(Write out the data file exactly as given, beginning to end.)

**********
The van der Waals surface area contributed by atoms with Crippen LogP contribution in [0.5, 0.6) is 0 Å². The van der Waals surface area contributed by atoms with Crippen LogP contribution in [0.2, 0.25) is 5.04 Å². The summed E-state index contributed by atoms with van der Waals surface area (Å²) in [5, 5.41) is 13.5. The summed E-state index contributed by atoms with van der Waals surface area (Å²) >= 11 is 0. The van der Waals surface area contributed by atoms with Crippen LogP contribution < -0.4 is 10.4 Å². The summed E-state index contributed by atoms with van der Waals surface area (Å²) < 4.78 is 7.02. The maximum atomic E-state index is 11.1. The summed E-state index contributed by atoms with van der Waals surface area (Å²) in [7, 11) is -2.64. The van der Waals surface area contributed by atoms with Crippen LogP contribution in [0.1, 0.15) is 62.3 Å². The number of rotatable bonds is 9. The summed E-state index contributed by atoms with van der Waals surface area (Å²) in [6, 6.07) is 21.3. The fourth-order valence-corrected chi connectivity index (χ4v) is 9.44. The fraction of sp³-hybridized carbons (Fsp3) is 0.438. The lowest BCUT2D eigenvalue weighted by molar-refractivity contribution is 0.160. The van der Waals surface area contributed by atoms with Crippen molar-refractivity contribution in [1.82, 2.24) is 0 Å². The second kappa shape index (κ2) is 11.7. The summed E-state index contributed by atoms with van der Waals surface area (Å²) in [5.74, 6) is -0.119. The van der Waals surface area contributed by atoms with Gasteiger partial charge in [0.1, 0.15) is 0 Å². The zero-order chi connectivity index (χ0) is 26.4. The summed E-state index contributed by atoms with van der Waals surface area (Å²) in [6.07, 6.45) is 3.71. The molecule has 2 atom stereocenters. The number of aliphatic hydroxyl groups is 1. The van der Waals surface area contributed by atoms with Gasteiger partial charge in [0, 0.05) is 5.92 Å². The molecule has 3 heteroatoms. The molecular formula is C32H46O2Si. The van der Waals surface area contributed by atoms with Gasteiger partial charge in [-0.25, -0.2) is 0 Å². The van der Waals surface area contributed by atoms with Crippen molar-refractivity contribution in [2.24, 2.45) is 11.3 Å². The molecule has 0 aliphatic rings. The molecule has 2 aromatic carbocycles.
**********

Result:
The van der Waals surface area contributed by atoms with Crippen LogP contribution in [0.5, 0.6) is 0 Å². The van der Waals surface area contributed by atoms with Crippen LogP contribution in [0.2, 0.25) is 5.04 Å². The summed E-state index contributed by atoms with van der Waals surface area (Å²) in [5, 5.41) is 13.5. The summed E-state index contributed by atoms with van der Waals surface area (Å²) >= 11 is 0. The van der Waals surface area contributed by atoms with Crippen LogP contribution < -0.4 is 10.4 Å². The summed E-state index contributed by atoms with van der Waals surface area (Å²) < 4.78 is 7.02. The maximum atomic E-state index is 11.1. The summed E-state index contributed by atoms with van der Waals surface area (Å²) in [7, 11) is -2.64. The van der Waals surface area contributed by atoms with Crippen LogP contribution in [0.1, 0.15) is 62.3 Å². The number of rotatable bonds is 9. The summed E-state index contributed by atoms with van der Waals surface area (Å²) in [6, 6.07) is 21.3. The fourth-order valence-corrected chi connectivity index (χ4v) is 9.44. The fraction of sp³-hybridized carbons (Fsp3) is 0.438. The lowest BCUT2D eigenvalue weighted by molar-refractivity contribution is 0.160. The van der Waals surface area contributed by atoms with Crippen molar-refractivity contribution in [1.82, 2.24) is 0 Å². The second kappa shape index (κ2) is 11.7. The summed E-state index contributed by atoms with van der Waals surface area (Å²) in [5.74, 6) is -0.119. The van der Waals surface area contributed by atoms with Gasteiger partial charge in [0.1, 0.15) is 0 Å². The zero-order chi connectivity index (χ0) is 26.4. The summed E-state index contributed by atoms with van der Waals surface area (Å²) in [6.07, 6.45) is 3.71. The molecule has 2 atom stereocenters. The number of aliphatic hydroxyl groups is 1. The van der Waals surface area contributed by atoms with Gasteiger partial charge in [0, 0.05) is 5.92 Å². The molecule has 3 heteroatoms. The molecular formula is C32H46O2Si. The van der Waals surface area contributed by atoms with Gasteiger partial charge in [-0.25, -0.2) is 0 Å². The van der Waals surface area contributed by atoms with Crippen molar-refractivity contribution in [2.24, 2.45) is 11.3 Å². The molecule has 0 aliphatic rings. The molecule has 2 aromatic carbocycles.